Guardian Carers Feature on BBC News London


Throughout the process of caring for someone, a carer could start to feel some emotional and mental health impacts. Depending on the level of care, some carers could feel overwhelmed by all the duties they need to fulfil. For example, if the carer is caring for someone who may have a certain medical condition such as dementia or Alzheimer’s, this could have a bigger emotional impact on them in comparison to just being a companion for someone.

It is common for a carer to feel overlooked and may not have time to look after themselves as they always tend to put a lot of time and effort into helping the care recipient, and put their needs first, which other people may not understand. This could result in the person feeling isolated can affect their emotional wellbeing.

No matter how professional, experienced or trained a carer might be, it is always possible for them to have emotional impacts, such as:

  • Stress
  • Anxiety
  • Feelings of guilt
  • Loneliness
  • Depression
  • Fatigue
  • Anger
  • Frustration
  • Resentment

It is completely normal for carers to find it difficult to talk to someone about their effects or feelings about being a carer. They may be reluctant to share this with the person they care for as they do not want to add more difficulty to that person’s life. They may even find it challenging to share this with their family members as they may not understand what you are going through as carer. It is expected from other people to believe there is nothing for you to worry about, or you should not be focusing on your own needs.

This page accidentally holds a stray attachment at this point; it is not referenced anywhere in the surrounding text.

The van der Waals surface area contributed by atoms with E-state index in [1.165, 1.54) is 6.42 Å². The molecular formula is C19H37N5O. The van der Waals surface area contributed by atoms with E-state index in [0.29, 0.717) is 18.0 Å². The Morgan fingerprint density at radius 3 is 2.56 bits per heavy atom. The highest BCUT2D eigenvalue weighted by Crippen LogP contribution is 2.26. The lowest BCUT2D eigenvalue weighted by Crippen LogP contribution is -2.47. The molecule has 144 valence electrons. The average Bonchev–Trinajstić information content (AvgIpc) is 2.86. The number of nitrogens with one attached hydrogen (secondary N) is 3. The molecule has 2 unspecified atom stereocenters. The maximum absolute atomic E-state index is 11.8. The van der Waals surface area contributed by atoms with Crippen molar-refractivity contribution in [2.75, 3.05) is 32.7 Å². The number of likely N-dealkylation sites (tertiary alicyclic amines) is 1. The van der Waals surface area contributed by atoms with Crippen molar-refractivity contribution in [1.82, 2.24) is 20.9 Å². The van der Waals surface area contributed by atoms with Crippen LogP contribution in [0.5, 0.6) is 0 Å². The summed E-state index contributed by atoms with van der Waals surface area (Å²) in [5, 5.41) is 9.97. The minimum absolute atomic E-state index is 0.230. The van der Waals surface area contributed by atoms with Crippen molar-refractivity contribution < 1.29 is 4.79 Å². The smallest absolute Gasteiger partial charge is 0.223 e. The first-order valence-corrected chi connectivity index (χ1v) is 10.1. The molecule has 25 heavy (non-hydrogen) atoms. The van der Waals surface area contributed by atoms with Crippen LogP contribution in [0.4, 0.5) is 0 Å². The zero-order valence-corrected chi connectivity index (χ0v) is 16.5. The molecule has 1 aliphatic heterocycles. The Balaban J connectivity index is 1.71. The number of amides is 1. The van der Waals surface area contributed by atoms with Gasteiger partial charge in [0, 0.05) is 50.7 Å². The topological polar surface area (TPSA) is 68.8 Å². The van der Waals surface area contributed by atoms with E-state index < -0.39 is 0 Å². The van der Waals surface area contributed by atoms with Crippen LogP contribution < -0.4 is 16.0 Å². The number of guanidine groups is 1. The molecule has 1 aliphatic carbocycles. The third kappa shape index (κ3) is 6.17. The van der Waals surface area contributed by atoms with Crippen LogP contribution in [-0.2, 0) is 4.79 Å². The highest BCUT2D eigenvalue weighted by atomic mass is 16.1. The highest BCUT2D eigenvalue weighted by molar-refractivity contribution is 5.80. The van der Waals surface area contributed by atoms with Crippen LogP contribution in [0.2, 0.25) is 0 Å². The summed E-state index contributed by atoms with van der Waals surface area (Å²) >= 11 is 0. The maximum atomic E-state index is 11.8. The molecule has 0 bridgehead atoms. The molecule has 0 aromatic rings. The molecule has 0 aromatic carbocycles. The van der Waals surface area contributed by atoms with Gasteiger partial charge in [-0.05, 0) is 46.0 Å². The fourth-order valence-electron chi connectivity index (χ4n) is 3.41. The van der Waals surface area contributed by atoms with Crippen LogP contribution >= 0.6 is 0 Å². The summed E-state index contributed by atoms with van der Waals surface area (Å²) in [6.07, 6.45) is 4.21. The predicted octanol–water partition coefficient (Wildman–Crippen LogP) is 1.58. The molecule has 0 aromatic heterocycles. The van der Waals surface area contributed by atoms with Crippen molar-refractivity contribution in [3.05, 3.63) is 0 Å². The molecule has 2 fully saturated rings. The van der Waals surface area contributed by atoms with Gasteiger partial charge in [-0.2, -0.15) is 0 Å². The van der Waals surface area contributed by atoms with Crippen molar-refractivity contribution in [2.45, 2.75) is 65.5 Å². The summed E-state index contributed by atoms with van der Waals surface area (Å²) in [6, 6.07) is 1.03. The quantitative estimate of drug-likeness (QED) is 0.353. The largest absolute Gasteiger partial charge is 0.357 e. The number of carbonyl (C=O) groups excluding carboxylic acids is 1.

As a carer, you may be in a situation where you had little choice about taking on this role or that you think you may be judged if you start talking about your feelings. However, it is important to understand that having these types of feelings and concerns is completely normal and natural for a carer. When going through situations such as this, a carer needs to be kind to themselves and keep thinking positively, this can help you cope better with your emotional feelings.

If you start to recognise signs of depression, anxiety or stress, then it would be recommended to speak to your local GP, health care or social care professional for more help and advice. If you are feeling down, it would also be a good idea to someone that is very close to you, for example a spouse or close friend. This is could be small, but effective way of letting your emotions and feelings out in the open, and not having bottled up inside you. If you keep your feelings locked inside, this can eventually make it worse, which could result to you being depressed.

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